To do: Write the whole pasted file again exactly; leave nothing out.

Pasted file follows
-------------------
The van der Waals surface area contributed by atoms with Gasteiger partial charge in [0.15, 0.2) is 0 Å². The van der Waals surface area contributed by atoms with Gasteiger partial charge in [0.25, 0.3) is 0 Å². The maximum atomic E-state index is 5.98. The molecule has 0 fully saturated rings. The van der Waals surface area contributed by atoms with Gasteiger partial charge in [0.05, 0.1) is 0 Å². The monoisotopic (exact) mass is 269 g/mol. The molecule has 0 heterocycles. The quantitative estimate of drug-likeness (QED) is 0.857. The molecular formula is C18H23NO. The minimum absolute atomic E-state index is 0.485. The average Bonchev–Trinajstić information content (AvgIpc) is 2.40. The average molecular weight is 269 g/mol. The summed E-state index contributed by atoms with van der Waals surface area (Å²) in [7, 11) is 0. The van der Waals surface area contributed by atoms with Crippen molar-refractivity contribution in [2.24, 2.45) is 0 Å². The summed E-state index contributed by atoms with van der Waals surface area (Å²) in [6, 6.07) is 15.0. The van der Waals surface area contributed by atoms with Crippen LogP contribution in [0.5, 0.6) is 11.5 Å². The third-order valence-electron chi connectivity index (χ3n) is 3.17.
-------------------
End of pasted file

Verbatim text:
The van der Waals surface area contributed by atoms with Gasteiger partial charge in [0.15, 0.2) is 0 Å². The van der Waals surface area contributed by atoms with Gasteiger partial charge in [0.25, 0.3) is 0 Å². The maximum atomic E-state index is 5.98. The molecule has 0 fully saturated rings. The van der Waals surface area contributed by atoms with Gasteiger partial charge in [0.05, 0.1) is 0 Å². The monoisotopic (exact) mass is 269 g/mol. The molecule has 0 heterocycles. The quantitative estimate of drug-likeness (QED) is 0.857. The molecular formula is C18H23NO. The minimum absolute atomic E-state index is 0.485. The average Bonchev–Trinajstić information content (AvgIpc) is 2.40. The average molecular weight is 269 g/mol. The summed E-state index contributed by atoms with van der Waals surface area (Å²) in [7, 11) is 0. The van der Waals surface area contributed by atoms with Crippen molar-refractivity contribution in [2.24, 2.45) is 0 Å². The summed E-state index contributed by atoms with van der Waals surface area (Å²) in [6, 6.07) is 15.0. The van der Waals surface area contributed by atoms with Crippen LogP contribution in [0.5, 0.6) is 11.5 Å². The third-order valence-electron chi connectivity index (χ3n) is 3.17.